Sunday, May 11, 2014

Children, Families, and American Zen


Photo credit: rupertjefferies from morguefile.com

This morning, three of our high school students at zen center gave the dharma talk. Each of them grew up in the Youth Practice program we have, and are now preparing to take jukai along with the adult group this fall. It brought to mind this old post I wrote for Buddhist Geeks a few years ago that considered children and teens (or often the lack there of) in American convert Buddhist communities.

Here's one of the points I made in the post, an issue I feel my own sangha has gone to great strides to not fall into.

2. Uber-Individualism—Buddhists in the “West,” especially convert Buddhists, struggle with building long lasting, sustainable communities. Children and teens aren’t always welcome, let alone considered vital members of the sangha. But beyond Buddhism, community in general is quite challenged in places like the U.S. Whereas in the past, friends, neighbors, and community elders were all to some degree or another considered part of the extended parenting family, today for most children, these people are often viewed with suspicion. Teachers, spiritual leaders, and other community leaders are also viewed as much with suspicion as being potentially good influences on children. Now, certainly there are valid reasons for some of this suspicion, and I think it’s quite important for parents to be careful and minimize risks, but how much of the breakdown in community in general is due to obsession with the nuclear family, and an excessive focus on individuality?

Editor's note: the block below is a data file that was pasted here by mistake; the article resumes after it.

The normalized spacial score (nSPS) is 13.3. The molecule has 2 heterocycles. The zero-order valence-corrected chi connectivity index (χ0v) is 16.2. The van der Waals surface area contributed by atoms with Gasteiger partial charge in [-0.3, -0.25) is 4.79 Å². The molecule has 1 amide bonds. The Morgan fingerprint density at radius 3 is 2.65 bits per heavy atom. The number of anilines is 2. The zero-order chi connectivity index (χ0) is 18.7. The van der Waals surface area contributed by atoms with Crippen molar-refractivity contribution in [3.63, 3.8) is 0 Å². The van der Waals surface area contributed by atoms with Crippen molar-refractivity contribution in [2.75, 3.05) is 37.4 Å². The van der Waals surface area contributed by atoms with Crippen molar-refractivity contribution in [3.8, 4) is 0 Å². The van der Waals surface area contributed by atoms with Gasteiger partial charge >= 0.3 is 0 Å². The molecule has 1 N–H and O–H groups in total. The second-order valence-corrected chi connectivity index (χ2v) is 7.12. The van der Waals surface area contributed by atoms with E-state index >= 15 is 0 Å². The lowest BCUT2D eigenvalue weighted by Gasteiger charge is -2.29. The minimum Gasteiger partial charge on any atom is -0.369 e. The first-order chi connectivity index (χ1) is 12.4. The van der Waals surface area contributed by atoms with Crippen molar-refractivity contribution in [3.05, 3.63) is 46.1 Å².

Several years ago, I taught the 2nd and 3rd grade class in our program, and all three of the high schoolers that spoke today were in those classes with me. It speaks volumes that not only were they able to come before us this morning to offer what they have learned on the path, but also that we - the rest of the sangha - provided that space and sought to uphold them as we do our teachers.

Integrations like this haven't always been easy or smooth, but it's been worth it. We aren't the only ones doing this sort of thing, but it's still rare amongst convert communities.

I hope many other lay sanghas follow suit.

And Happy Mother's Day to you all!

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